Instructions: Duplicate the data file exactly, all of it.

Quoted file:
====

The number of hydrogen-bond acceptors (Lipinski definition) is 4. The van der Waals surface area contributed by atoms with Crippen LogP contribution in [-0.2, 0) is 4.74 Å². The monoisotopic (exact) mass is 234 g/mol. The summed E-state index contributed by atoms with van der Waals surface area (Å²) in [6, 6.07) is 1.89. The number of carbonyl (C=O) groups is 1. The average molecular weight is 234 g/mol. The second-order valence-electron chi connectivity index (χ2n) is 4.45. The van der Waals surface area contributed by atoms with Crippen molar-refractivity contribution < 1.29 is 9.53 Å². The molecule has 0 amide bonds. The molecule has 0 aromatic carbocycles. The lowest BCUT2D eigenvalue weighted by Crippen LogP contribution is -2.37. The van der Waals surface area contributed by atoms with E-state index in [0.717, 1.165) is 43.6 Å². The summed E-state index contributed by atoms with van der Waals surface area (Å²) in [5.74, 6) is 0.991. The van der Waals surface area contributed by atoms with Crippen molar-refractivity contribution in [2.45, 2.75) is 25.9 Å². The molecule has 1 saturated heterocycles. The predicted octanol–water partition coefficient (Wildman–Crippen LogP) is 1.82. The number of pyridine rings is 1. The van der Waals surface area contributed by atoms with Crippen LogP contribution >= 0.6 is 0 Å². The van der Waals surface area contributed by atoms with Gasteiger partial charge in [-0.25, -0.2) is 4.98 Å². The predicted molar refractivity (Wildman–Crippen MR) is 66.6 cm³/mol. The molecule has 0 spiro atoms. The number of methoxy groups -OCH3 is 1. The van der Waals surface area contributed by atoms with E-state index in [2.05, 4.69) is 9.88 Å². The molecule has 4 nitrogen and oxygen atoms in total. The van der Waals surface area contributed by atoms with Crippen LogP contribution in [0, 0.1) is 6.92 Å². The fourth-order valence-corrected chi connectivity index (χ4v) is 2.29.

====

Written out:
The number of hydrogen-bond acceptors (Lipinski definition) is 4. The van der Waals surface area contributed by atoms with Crippen LogP contribution in [-0.2, 0) is 4.74 Å². The monoisotopic (exact) mass is 234 g/mol. The summed E-state index contributed by atoms with van der Waals surface area (Å²) in [6, 6.07) is 1.89. The number of carbonyl (C=O) groups is 1. The average molecular weight is 234 g/mol. The second-order valence-electron chi connectivity index (χ2n) is 4.45. The van der Waals surface area contributed by atoms with Crippen molar-refractivity contribution < 1.29 is 9.53 Å². The molecule has 0 amide bonds. The molecule has 0 aromatic carbocycles. The lowest BCUT2D eigenvalue weighted by Crippen LogP contribution is -2.37. The van der Waals surface area contributed by atoms with E-state index in [0.717, 1.165) is 43.6 Å². The summed E-state index contributed by atoms with van der Waals surface area (Å²) in [5.74, 6) is 0.991. The van der Waals surface area contributed by atoms with Crippen molar-refractivity contribution in [2.45, 2.75) is 25.9 Å². The molecule has 1 saturated heterocycles. The predicted octanol–water partition coefficient (Wildman–Crippen LogP) is 1.82. The number of pyridine rings is 1. The van der Waals surface area contributed by atoms with Crippen LogP contribution >= 0.6 is 0 Å². The van der Waals surface area contributed by atoms with Gasteiger partial charge in [-0.25, -0.2) is 4.98 Å². The predicted molar refractivity (Wildman–Crippen MR) is 66.6 cm³/mol. The molecule has 0 spiro atoms. The number of methoxy groups -OCH3 is 1. The van der Waals surface area contributed by atoms with E-state index in [2.05, 4.69) is 9.88 Å². The molecule has 4 nitrogen and oxygen atoms in total. The van der Waals surface area contributed by atoms with Crippen LogP contribution in [0, 0.1) is 6.92 Å². The fourth-order valence-corrected chi connectivity index (χ4v) is 2.29.